These practices should also be considered if you will be applying in-season nitrogen to corn or wheat later in the summer. it is always best to apply nitrogen below the soil surface, such as injected anhydrous ammonia or coulter-injected UAN, to protect nitrogen fertilizer. For surface-applied urea or UAN, you will want to time the fertilizer application just before a rainfall or consider NBPT to extend the rainfall window.

Helpful resources: 

Nitrogen extenders and additives for field crops (NDSU)

How long can NBPT-treated urea remain on the soil surface without loss? (NDSU)

Should you add inhibitors to your sidedress nitrogen application? (Univ. Minnesota)

Split the risk with in-season nitrogen (AGVISE Laboratories)

Split the Risk with In-season Nitrogen

For some farmers, applying fertilizer in the fall is a standard practice. You can often take advantage of lower fertilizer prices, reduce the spring workload, and guarantee that fertilizer is applied before planting. As you work on developing your crop nutrition plan, you may want to consider saving a portion of the nitrogen budget for in-season nitrogen topdress or sidedress application.

Some farmers always include topdressing or sidedressing nitrogen as part of their crop nutrition plan. These farmers have witnessed too many years with high in-season nitrogen losses, usually on sandy or clayey soils, through nitrate leaching or denitrification. Split-applied nitrogen is one way to reduce early season nitrogen loss, but do not delay too long before rapid crop nitrogen uptake begins.

Short-season crops, like small grains or canola, develop quickly. Your window for topdress nitrogen is short, so earlier is better than later. To maximize yield in small grains, apply all topdress nitrogen before jointing (5-leaf stage). Any nitrogen applied after jointing will mostly go to grain protein. In canola, apply nitrogen during the rosette stage, before the 6-leaf stage. For topdressing, the most effective nitrogen sources are broadcast NBPT-treated urea (46-0-0) or urea-ammonium nitrate (UAN, 28-0-0) applied through streamer bar (limits leaf burn). Like any surface-applied urea or UAN, ammonia volatilization is a concern. An effective urease inhibitor (e.g. Agrotain, generic NBPT) offers about 7 to 10 days of protection before rain can hopefully incorporate the urea or UAN into soil.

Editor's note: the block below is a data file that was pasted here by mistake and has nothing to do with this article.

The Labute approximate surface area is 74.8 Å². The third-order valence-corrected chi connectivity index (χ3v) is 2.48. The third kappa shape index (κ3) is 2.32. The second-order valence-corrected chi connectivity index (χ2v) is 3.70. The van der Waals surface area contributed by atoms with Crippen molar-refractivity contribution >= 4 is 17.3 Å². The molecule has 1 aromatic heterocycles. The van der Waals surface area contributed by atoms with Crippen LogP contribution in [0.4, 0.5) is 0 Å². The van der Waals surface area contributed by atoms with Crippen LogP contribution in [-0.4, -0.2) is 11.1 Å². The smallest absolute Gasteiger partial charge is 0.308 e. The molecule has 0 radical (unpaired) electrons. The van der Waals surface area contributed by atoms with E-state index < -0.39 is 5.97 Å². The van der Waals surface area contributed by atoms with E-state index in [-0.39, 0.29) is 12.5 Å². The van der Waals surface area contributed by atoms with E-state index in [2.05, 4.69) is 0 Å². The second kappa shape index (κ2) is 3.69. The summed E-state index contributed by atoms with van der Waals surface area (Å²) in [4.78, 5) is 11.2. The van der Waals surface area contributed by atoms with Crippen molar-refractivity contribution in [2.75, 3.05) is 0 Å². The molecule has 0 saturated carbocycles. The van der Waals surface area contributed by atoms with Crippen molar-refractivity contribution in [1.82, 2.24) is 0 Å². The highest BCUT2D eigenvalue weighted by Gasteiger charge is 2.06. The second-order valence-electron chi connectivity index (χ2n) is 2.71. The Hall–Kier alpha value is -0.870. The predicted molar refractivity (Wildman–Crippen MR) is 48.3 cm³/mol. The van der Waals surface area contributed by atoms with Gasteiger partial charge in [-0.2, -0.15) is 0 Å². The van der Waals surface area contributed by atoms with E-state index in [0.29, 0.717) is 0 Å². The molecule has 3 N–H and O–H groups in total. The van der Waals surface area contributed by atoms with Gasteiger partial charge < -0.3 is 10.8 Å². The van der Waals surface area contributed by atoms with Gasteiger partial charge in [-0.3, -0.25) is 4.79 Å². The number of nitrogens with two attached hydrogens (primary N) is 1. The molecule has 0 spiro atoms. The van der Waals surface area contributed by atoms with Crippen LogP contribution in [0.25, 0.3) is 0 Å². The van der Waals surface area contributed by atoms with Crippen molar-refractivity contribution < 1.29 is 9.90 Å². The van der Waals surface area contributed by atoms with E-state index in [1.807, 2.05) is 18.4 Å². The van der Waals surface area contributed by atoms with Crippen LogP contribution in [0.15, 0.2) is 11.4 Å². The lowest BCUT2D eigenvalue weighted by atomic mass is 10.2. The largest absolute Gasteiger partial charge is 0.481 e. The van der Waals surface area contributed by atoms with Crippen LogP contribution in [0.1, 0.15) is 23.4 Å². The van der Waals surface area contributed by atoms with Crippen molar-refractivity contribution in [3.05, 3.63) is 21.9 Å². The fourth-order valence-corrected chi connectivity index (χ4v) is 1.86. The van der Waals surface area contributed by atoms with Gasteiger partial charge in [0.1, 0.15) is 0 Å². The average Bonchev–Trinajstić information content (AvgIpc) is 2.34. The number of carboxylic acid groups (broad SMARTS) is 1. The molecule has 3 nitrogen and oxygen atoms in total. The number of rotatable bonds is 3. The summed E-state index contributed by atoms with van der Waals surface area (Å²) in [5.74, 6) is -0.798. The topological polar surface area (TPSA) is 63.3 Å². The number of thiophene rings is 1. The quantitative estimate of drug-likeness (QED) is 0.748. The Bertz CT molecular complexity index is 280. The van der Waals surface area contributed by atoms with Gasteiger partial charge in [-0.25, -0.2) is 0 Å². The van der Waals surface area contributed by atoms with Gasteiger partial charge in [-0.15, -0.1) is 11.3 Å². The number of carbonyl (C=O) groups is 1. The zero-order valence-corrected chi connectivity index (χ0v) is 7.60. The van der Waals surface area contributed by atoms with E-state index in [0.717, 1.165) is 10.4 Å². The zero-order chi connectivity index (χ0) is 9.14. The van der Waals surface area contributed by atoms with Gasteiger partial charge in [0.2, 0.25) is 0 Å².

Long-season crops, like corn or sunflower, offer more time. Rapid nitrogen uptake in corn does not begin until after V6 growth stage. The Presidedress Soil Nitrate Test (PSNT), taken when corn is 6 to 12 inches tall, can help you decide the appropriate sidedress nitrogen rate. Topdress NBPT-treated urea is a quick and easy option when corn is small (before V6 growth stage). After corn reaches V10 growth stage, you should limit the topdress urea rate to less than 60 lb/acre (28 lb/acre nitrogen) to prevent whorl burn.

Sidedress nitrogen provides great flexibility in nitrogen sources and rates in row crops like corn, sugarbeet, or sunflower. Sidedress anhydrous ammonia can be safely injected between 30-inch rows. Anhydrous ammonia is not recommended in wet clay soils because the injection trenches do not seal well. Surface-dribbled or coulter-injected UAN can be applied on any soil texture. Surface-dribbled UAN is vulnerable to ammonia volatilization until you receive sufficient rain, so injecting UAN below the soil surface helps reduce ammonia loss. Injecting anhydrous ammonia or UAN below the soil surface also reduces contact with crop residue and potential nitrogen immobilization.

An effective in-season nitrogen program starts with planning. In years with substantial nitrogen loss, a planned in-season nitrogen application is usually more successful than a rescue application. If you are considering split-applied nitrogen for the first time, consider your options for nitrogen sources, application timing and workload, and application equipment. Split-applied nitrogen is another tool to reduce nitrogen loss risk and maximize yield potential.